Judge: Mostyn J
Citation:  EWCOP 16
This case concerned AF, a man in his mid seventies who following a stroke in May 2016 was receiving Clinically Assisted Nutrition and Hydration (‘CANH’) via a PEG. The case came before the court for determination of whether AF had capacity to make decisions about the continuation of CANH, and in the event that he did, whether it was in his best interests to receive such treatment.
The onset of the national COVID-19 medical emergency led the parties and the court at a telephone case management conference on the day before the start of the trial to agree that the hearing should take place by Skype:
The hearing took place over three days. There were 17 continuously active participants. 11 witnesses were heard. 2 journalists observed the proceedings. The participants and witnesses were scattered all over the country from Northumberland to Cornwall, Sussex to Lancashire.
Much of the evidence appears to have focussed on ascertaining AF’s past and current wishes and feelings about CANH. The court had to balance the following evidence:
Mostyn J concluded that it was in AF’s best interests to continue to receive CANH. Of particular significance in coming to this conclusion was his finding that AF’s ‘oral statements to his family cannot be construed as being applicable to anything more than a descent to a vegetative or minimally conscious or equivalent state. They cannot be construed as being applied to his present condition.’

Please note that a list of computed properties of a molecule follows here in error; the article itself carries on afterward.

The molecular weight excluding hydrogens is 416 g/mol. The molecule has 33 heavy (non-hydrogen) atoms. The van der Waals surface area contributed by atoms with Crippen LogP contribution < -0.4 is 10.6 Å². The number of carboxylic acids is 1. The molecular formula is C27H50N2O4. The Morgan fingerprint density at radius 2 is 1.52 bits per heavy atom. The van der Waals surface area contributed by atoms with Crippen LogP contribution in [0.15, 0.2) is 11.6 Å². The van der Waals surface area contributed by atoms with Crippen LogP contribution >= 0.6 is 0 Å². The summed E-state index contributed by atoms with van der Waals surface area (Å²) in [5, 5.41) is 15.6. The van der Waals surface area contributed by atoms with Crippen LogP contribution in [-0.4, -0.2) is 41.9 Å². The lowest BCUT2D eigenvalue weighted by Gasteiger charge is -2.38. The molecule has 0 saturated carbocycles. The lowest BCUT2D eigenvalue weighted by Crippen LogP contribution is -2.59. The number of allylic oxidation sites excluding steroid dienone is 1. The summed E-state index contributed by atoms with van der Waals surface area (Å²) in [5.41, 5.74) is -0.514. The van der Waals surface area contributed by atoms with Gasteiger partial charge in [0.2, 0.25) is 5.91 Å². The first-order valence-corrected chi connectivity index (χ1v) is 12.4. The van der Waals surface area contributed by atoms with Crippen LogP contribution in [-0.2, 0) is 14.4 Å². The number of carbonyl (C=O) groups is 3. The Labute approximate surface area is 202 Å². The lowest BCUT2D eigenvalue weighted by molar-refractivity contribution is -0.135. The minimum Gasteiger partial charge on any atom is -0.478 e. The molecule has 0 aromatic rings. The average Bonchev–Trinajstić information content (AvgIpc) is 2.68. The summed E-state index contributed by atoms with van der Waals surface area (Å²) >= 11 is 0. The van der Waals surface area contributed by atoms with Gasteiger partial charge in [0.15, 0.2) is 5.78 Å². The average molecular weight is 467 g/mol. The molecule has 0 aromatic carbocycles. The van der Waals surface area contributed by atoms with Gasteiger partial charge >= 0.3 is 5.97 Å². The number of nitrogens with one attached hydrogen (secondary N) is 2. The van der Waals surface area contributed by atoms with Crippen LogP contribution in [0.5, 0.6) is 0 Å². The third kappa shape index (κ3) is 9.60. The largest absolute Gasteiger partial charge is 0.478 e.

The substantive decision in this case gives rise to some of the same almost philosophical questions as were raised in the Briggs case, and discussed also in this article by Alex here, as to the extent to which a person pre- and post- (here) a stroke is the same person. On the face of the evidence as recorded by the judge, the decision is perhaps unsurprising given the evidence as to AF’s quality of life. Mostyn J had little difficulty in concluding that AF was not just a ‘body in a bed’ and so his previously expressed views just did not apply to the situation in which he found himself.
The case may however best remembered, for the procedure that was adopted, thanks to the extremely powerful blog Celia Kitzinger published about the hearing. While the view from the bench was clearly that the hearing was a success – the judge stating that ‘the hearing proceeded almost without a hitch’ – SJ (despite being supported by Ms Kitzinger, counsel and solicitor) found the experience extremely difficult. The blog is essential reading for anyone involved in Court of Protection proceedings. It shines a spotlight on SJ’s experience (echoed we have no doubt by many families caught up in these extremely complex cases (both legally and emotionally)) at a time when the difficulties are magnified by the adjustments the court and the parties are having to make as a result of the public health crises. Quite how a litigant in person would be able to negotiate a substantive remote hearing, alone, from home, with a court hearing being beamed to them, perhaps via a mobile phone, is difficult to imagine.